Mustafa Abu Sneineh
Middle East Eye / October 11, 2021
Razing of graves exposes human bones buried in graveyard where Jordanian soldiers killed during 1967 war were laid to rest.
Israeli authorities razed and demolished part of a Palestinian cemetery in occupied East Jerusalem over the weekend, exposing human bones buried in a section where Jordanian soldiers killed during the 1967 war were laid to rest.
The move, part of Israeli plans to build a biblical-themed park over Al-Yusufiyah Cemetery, has provoked Palestinians and led to a confrontation with Israeli military police and staff from the Israel Nature and Parks Authority.
On Sunday, Israeli forces dispersed a Palestinian sit-in protest near the cemetery, firing stun grenades and skunk water cannons, using batons and shoving the protestors.
The Palestinian Red Crescent said it had treated two stun grenade wounds at the site.
Despite the police clampdown, Palestinians returned to perform afternoon and evening prayer in the area on Sunday, demonstrating against the Israeli action.
Palestinian protestors set fire to a container belonging to Israel Nature and Parks Authority staff, who demolished the graves in the area.
“[The Israeli] occupation forces bulldozed a grave from the martyrs’ [section of the cemetery], where the bones of one of the dead were exposed,” Mustafa Abu Zahra, the head of the Islamic Cemetery Care Committee, said.
Abu Zahra said that a group of Palestinians removed the bulldozer from the area, restored the grave, and returned the remains.
The Palestinian Authority’s Jerusalem mayor described the partial demolition of Al-Yusufiyah as “an ugly crime”.
Dozens of Jordanian soldiers who fought to defend the Old City of Jerusalem against the Israeli occupation in the 1967 Middle East war were hurriedly buried in Al-Yusufiyah Cemetery by Palestinian residents following the ensuing ceasefire.
Jordan lost some 587 soldiers and officers in various cities and towns in the West Bank, which it governed until June 1967.
Al-Yusufiyah, which is located close to Jerusalem’s ancient northeastern wall, has been a Palestinian burial site for centuries.
Last December, Israeli authorities demolished an ancient staircase and part of Al-Yusufiyah’s northern wall to turn the area into a national park.
In 2014, Israel banned Palestinians from burying their relatives in the northern area and flattened 20 graves belonging to Jordanian soldiers in a section of the cemetery known as the graveyard of the unknown soldier and martyrs.
Israel plans to create a “Bible Trail”, a string of national parks to the south of the Old City of Jerusalem, which may lead to the forcible expulsion of Palestinians from their homes in the neighbourhoods of Silwan, Al-Bustan, Wadi al-Hilweh and Batn al-Hawa.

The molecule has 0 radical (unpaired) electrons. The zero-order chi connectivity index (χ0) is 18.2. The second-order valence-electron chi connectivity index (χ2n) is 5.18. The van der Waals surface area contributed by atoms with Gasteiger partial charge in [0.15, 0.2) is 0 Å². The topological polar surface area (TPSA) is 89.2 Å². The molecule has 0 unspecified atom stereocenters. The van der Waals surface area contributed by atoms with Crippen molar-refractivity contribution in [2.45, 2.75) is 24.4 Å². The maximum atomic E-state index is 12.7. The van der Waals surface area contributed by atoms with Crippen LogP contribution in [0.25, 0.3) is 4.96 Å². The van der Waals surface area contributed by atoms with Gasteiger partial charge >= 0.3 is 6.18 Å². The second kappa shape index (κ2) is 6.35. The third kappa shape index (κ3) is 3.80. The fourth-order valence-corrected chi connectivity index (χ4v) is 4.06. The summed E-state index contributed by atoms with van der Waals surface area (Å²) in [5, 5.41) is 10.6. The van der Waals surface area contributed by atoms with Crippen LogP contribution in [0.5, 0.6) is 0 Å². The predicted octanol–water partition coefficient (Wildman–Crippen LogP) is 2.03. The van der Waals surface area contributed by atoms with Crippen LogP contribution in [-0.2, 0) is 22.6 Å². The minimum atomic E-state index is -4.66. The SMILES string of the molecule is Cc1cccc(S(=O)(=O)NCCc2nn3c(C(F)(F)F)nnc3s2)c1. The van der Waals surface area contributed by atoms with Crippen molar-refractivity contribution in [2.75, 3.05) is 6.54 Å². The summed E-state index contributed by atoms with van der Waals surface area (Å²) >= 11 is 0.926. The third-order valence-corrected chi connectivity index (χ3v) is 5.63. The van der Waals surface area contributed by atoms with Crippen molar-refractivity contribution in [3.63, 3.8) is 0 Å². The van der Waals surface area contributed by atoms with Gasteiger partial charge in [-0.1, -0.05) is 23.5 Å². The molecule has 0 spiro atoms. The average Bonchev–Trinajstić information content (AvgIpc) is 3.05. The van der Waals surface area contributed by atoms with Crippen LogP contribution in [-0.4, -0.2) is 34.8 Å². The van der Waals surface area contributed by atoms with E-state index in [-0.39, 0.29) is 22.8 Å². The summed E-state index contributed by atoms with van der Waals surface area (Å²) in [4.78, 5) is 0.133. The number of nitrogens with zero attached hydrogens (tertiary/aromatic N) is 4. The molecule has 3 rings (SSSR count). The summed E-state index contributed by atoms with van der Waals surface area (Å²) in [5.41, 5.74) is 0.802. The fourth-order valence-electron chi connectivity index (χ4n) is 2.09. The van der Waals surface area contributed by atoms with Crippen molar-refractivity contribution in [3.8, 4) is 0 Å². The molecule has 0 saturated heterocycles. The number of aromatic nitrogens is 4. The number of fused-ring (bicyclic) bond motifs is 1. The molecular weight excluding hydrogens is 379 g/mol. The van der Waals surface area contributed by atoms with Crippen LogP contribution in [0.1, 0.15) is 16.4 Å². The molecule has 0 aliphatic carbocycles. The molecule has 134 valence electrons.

Last year, authorities approved a plan to connect the western and eastern parts of the city with a cable car running over Palestinian houses, which critics warn will change the ancient panorama of Jerusalem and encourage Jewish settlers to go to the occupied city.
On Saturday, Israeli forces broke into the house of Ekrima Sabri, the 82-year-old iman of Al-Aqsa mosque. He was summoned for six hours, then released, and isn’t allowed to enter the Al-Aqsa compound for a week.
Sabri vehemently objected to an Israeli court decision last week to allow Jewish settlers to perform “silent prayers” at the Al-Aqsa Mosque, which was condemned by Palestinian factions, Jordan and Turkey.
Turkey’s foreign ministry said that the Israeli court ruling will “further encourage fanatic circles”.
It called on the international community to “strongly oppose the [Israeli court’s] wrong, illegal and dangerous decision” and prevent “all provocations” against Al-Aqsa.
Jerusalem’s district court then accepted an appeal from the Israeli police, warning of the “endangering [of] public peace”. The court said that Jewish prayers at Al-Aqsa should be “unnoticeable.”
Sabri said that the court decision “is rejected by us, and we have announced repeatedly that Al-Aqsa [Mosque] is for Muslims.”
Israeli settlers break into the Al-Aqsa complex daily – in the morning and the afternoon – to increase the Jewish presence around the eastern part of the complex.
Settlers have called for the conversion of the Al-Rahmeh Gate area into an exclusive Jewish site, to be accessed from the eastern wall of the Old City, where the Palestinian Muslim cemeteries of Al-Rahmeh and Al-Yusufiyah currently stand.
Mustafa Abu Sneineh – journalist, poet and staff writer at Middle East Eye